And on another less awesome note, the annoying editor's notes make their annoying come back for no apparent reason other than to annoy me. I can't think of any other reason than annoyance for an editor's note that references a story from EARLIER IN THE COLLECTION! Well, maybe laziness. Yeah, it's probably laziness.

Verdict - Buy It.

Like this review? Interested in Amazing Spider-Man: 24/7? Buy it on Amazon.com and help support The Weekly Crisis!


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24 comments:

Anonymous said...

Have to disagree with your Secret Warriors assessment, I've loved the whole series so far.

Ryan K Lindsay said...

Re: Secret Warriors - that exchance between Osborn and Von Strucker was the absolute best thing about this storyline. I could see Osborn saying that to Strucker, Osborn is the ultimate patriot (kind of) and he's view the Euro-monocled Strucker as a goon at best. That conversation made me laugh so hard, can't state that hard enough.

As for the overall arc, Hickman said he wrote it to try and fit into the Marvel events at the time and instantly regretted it. He has also said he'll be writing SW on his own terms from here until the not that far away end. And I think that's a smart move as this storyline does spin its wheels and was noweher near as strong as the arc before it and definitely not the arc after it. I thought Wake The Beast was brilliant, even though it serves the greater purpose so isn't exactly stand alone.

Philipe said...

@Eric I believe there was a crossover with the Thunderbolts during that Secret Warriors arc...so the fate of both Black Widow and Songbird probably was featured there. Weird that there's no reference to that in the trade.

I like SW but I do agree that there were many plots going on at the same time. It's one of those comics that I always have to read the recap page to remember what's going on.

twobitspecialist said...

I had to quit reading the article to make a quick point:

Avoiding ASM because of OMD is not a matter of maturity or "growing up." It's a matter of principle. Marvel is so intent on making Peter Parker all about "youth" that they have forgotten that he is also about "responsibility," of which we haven't seen so much since then.

In truth, we might as well be reading about a different man named Peter Parker and disguised as Spider-man (yeah, because that worked SO well the last time).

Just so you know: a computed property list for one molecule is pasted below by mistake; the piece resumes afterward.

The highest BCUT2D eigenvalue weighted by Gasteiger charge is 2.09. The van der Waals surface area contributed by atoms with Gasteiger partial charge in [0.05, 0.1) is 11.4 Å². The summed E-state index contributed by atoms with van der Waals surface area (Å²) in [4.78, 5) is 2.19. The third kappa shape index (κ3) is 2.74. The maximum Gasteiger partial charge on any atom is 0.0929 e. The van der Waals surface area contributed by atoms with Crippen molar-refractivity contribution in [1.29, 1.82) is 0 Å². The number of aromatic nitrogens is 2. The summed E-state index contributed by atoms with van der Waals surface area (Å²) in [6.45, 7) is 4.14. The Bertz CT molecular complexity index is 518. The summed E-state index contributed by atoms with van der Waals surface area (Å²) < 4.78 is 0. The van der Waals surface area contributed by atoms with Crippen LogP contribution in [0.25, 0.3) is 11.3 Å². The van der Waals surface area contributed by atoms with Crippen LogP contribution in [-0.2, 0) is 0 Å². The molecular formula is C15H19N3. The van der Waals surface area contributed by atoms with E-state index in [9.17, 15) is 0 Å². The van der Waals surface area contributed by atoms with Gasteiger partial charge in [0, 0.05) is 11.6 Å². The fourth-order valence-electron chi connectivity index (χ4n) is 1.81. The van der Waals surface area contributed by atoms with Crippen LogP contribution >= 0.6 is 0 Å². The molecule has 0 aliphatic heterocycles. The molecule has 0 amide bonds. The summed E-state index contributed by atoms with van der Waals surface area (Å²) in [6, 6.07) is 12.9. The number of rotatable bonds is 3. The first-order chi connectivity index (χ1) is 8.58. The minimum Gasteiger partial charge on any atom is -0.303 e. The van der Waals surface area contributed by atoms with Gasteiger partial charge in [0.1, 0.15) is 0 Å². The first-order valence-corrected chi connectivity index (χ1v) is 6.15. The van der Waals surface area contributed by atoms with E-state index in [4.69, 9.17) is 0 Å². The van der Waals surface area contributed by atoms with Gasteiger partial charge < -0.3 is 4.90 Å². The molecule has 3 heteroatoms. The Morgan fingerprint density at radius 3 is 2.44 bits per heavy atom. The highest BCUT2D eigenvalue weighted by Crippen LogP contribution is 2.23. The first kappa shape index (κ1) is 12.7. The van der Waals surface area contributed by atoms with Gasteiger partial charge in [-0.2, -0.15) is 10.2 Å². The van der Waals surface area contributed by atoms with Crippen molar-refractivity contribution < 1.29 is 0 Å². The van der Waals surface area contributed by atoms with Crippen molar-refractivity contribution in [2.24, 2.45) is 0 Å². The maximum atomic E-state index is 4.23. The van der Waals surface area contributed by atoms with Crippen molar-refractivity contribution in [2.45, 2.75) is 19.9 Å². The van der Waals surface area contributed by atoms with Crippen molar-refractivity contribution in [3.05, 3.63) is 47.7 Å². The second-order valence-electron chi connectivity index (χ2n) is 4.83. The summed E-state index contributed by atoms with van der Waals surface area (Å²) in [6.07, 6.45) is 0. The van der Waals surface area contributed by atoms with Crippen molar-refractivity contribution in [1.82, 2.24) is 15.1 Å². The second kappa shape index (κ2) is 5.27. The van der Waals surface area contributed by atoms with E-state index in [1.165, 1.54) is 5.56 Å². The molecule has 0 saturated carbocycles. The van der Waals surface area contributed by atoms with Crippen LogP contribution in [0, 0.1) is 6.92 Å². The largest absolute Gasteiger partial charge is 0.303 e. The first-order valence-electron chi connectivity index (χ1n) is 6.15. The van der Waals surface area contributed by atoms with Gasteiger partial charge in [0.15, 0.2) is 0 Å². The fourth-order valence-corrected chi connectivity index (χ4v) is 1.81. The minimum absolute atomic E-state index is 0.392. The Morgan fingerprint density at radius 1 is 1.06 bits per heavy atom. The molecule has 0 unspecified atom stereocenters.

Now I'm going to go back to reading the rest of the article.

Anonymous said...

Although Hickman did write the second arc to coincide more with the events of the Marvel universe, I still think he did a good job with it. The Dark Reign: The List SW one-shot is a great set-up for the third story arc as well.

twobitspecialist said...

In regards to Secret Warriors, I think the Black Widow and Songbird thing may have been referring to the Thunderbolts arc taking place at the same time (like Ryan said, Hickman may have been trying to make this fit into current events).

An editor's note probably could've helped with that. ;)

Eric Rupe said...

twobitspecialist - Except the post-BND Peter Parker is the same as the pre-BND Peter Parker but not married. Peter Parker is still fundamentally the same character as he has always been, right down the whole "power & responsibility" thing. OMD has nothing to do many the vast majority of the BND Spider-Man stories. In fact, Peter's status as single has little to do with most of the BND stories as well and it's usually bit parts at that.

"It's a matter of principle."

That is exactly why it's matter of growing up because SPIDER-MAN ISN'T REAL. He was never really married because was real and thus has no actual responsibility to anything. Accepting that and not reading stories based on an imaginary character's imaginary morality is the "grown up" thing to do, as bad as that phrasing sounds. Doing it the other way is what children would do, treating fake characters as real. What should count, matters of taste in genre aside, is whether or not the story is good. Peter Parker being married or not has no barring on whether or not a story is good. At all.

Eric Rupe said...

About Secret Warriors - I didn't keep up with Thunderbolts after Secret Invasion so I wasn't particularly aware of what was going on in that title. Still, Hickman doesn't resolve a plot point he brought up so it's a knock against the story none-the-less.

Ryan - Osborn is too self-serving to be patriotic so that is always to seem bad to me since I consider it so out of character for him.

twobitspecialist said...

@Eric - That is where you are wrong, I'm afraid. Peter Parker is not fundamentally the same character. Since OMD, he has been regressed by the brain trust to be a "man child" (as Breevort puts its). You cannot honestly look back at the past three years and tell me that Peter Parker still cares about responsibility when he is shown as making down-right stupid and morally ambiguous decisions.